Wednesday, December 29, 2021


The topic of a few recent meetings, pulled from an Alanon reader, has been on the notion of keeping my mind and body in the same place. It's said that human beings are the only species who can time-travel, with our mental journeys to the past and into the future - futile, I know, but that doesn't stop me from the "I should've" or "What if?"  Along the lines of mind/body in the same place is something else I heard in a meeting one long ago January, when a member resolved to only have conversations with people who were actually in the room! Progress, not perfection...

Along the lines of paying-attention-to-delight I mentioned a couple of posts back, a friend and colleague, out of the blue, asked if I'd come out of retirement for a temporary, part-time position while the agency figures out what to do next. Initially I said, "No thanks," but became intrigued as I learned more, which included a site visit. And so, I slept on it (via my usual afternoon nap) and told her, "I'm in."

About a year ago now, someone else asked me to consider a part-time position, and I mightily struggled with "maybe." That offer caused a fair amount of consternation, then was gratefully rescinded. I certainly wasn't looking for work now either, but I like and trust the friend who made the offer, talked with my spouse and a trusted other, and am listening to my gut, that, this time, is saying, "Go for it!" My professional credentials are good through October 2022 - might as well use them, and a bit of extra money (is money ever actually extra?) will come in handy.

I keep thinking about the still, small voice - the one that said, "Leave your husband," "If you don't go into treatment right now, you never will," "This isn't the job for you," "Just wait to see what happens next." I don't doubt that voice as much these days as I build on the experience of paying attention to the internal knowing, the gut feeling of "yay" or "nay" without throwing in a dash of self-imposed drama. Learning to trust myself is an unanticipated gift of long-term recovery. All I really wanted when I crossed the threshold into that smokey, dingy treatment program, just shy of 36 years ago, was to stop hurting. Stop hurting and win back the man who'd already married someone else. My vision was limited by my experience, which mainly revolved around romantic relationships. Sobriety, Alanon excavations, and my now long-term friends, have shown me that I'm perfectly ok as-is, with or without a partner (which, in the way of the Universe, paved the way for connecting with my spouse).

When I was negotiating my way into a few more weeks of getting high back in 1985, I told the fellow who'd married someone else that I wanted one last New Year's Eve, so would go into treatment on January 2nd. Who was I fooling? That last New Year's Eve was pitiful, with me drinking a bottle of fancy champagne, by myself (how sadly un-festive is that??) while the heroin-addicted meth cook nodded out in the bathroom. I remember the fireplace, the darkness, and people banging pans in the street at midnight. It was a snowy winter and driving across the high arc of the Fremont Bridge towards the two-lane highway that would take us to the coast was like being in a snow globe. It would've been pretty had I not been terrified of going without my substance of choice for the next 28 days and spending that time with a group of strangers - not sure which was the bigger fear. But here again, the heroin addict gave good advice, saying to me, "Jeanine, you went 29 years without methamphetamine - you can probably last a month." And, that one month turned into two, turned into a year and now decades.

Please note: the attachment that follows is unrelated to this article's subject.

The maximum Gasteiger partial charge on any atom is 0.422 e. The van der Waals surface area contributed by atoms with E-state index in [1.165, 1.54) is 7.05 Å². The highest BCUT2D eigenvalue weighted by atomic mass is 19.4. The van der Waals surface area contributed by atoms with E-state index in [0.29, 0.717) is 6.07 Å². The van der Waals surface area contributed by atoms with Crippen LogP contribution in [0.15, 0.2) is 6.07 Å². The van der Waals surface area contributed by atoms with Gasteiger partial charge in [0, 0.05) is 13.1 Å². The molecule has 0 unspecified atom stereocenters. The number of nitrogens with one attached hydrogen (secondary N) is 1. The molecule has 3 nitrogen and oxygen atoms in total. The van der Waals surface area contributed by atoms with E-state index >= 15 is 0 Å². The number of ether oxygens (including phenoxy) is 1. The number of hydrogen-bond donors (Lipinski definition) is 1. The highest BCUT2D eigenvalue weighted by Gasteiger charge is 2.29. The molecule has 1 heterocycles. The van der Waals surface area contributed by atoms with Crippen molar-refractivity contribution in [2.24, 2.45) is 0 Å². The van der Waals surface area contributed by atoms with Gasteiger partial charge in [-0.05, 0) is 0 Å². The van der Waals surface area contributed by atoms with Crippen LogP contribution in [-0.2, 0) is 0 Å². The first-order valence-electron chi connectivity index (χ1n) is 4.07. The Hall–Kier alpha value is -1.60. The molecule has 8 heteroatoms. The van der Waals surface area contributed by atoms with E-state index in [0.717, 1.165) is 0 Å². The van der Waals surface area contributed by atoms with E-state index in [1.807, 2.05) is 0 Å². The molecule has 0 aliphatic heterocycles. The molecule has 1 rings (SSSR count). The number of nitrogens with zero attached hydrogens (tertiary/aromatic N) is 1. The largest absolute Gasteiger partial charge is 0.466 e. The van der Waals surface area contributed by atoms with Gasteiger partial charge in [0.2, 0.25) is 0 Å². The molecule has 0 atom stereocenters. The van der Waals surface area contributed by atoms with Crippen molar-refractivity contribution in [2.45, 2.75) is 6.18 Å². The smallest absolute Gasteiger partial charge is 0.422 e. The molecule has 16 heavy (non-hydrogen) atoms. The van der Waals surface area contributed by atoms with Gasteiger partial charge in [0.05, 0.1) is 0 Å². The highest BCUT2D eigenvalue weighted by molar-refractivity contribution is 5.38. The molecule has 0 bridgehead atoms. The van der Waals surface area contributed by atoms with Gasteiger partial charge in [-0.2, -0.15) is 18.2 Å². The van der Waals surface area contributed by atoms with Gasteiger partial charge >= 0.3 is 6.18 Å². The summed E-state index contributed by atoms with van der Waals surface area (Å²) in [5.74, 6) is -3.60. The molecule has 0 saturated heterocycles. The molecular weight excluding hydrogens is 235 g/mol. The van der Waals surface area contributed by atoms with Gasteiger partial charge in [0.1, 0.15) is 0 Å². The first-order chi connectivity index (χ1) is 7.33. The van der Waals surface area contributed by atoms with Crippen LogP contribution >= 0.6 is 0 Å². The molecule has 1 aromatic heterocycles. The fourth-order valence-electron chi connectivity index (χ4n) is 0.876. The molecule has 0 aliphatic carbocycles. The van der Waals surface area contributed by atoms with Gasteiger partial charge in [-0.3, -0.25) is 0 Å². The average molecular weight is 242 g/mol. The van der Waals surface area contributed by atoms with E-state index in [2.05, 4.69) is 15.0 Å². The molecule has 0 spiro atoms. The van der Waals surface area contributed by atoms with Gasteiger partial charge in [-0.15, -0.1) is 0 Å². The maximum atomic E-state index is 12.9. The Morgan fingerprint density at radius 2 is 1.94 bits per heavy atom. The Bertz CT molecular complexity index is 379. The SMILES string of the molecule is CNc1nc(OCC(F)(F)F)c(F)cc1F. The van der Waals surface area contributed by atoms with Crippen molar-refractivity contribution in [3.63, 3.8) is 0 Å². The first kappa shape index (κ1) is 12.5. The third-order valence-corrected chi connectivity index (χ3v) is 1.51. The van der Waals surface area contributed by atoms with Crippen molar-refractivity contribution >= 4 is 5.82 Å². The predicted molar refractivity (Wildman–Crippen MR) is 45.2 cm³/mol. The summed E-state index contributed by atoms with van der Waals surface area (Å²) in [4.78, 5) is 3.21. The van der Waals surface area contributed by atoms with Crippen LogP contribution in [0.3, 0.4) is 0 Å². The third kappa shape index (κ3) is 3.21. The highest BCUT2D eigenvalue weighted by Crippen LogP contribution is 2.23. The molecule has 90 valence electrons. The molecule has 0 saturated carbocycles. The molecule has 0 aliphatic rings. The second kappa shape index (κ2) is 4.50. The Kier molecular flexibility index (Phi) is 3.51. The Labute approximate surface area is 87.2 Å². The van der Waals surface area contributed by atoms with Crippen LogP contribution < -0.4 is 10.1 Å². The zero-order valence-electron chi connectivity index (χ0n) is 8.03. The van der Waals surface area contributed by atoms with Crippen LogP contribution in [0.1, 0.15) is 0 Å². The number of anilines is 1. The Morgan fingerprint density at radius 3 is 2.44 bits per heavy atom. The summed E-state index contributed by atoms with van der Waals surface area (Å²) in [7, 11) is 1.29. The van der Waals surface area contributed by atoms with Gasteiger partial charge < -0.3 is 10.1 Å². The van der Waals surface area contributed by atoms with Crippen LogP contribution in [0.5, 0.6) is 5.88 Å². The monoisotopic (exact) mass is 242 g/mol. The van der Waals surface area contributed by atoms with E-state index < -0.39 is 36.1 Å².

I'm glad I couldn't see the future - it would've scared me. As much as I sometimes fight it, I am grateful for One Day at a Time, which applies to just about everything I encounter, not just staying sober. Cleaning house, feeding the aging cats, training for a walking event, eating healthy, meditating, employing the WAIT (Why Am I Talking?) - it's all one day at a time, one choice at a time.

My husband and I enjoyed a sweet and mostly quiet Christmas weekend - a meal with my brother one day, with a good friend's family another, and with our daughter the day after that. Past-Jeanine would've scheduled ten things in one day, cramming as much into each 24 hours as possible, not wanting to miss a thing. That's an old, old tape - the desire for experience and activity, probably born from the quiet of a depressed household, along with feeling I needed to grab hold NOW before "it" went away (whatever "it" of the moment may have been.). Today I can appreciate life incrementally. There isn't a time limit on enjoyment, and if it's a good idea today, it will be a good idea tomorrow. Sure, sometimes I miss out on seeing a movie on the big screen, or the perfect weather for a hike, but friendship doesn't expire. And as one friend reminds me, "If things were supposed to be any other way, they'd be different." One day at a time, I'll suit up and show up and see what's next on the Road of Happy Destiny.

Happy New Year, friends near and far, and those I haven't met in person. What is your internal compass whispering to you today? How do you cultivate stillness so that you can hear your inner wisdom? How do you make decisions about how to spend your one-day-at-a-time's? 

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For your new year's inventory, consider my workbook, "I've Been Sober a Long Time - Now What?" covering such topics as Aging, Sponsorship, Relationships, and Grief & Loss covered in a narrative, a member's view, and processing questions, with space for writing. Perfect for sharing with a sponsor, trusted other, or in a small group.

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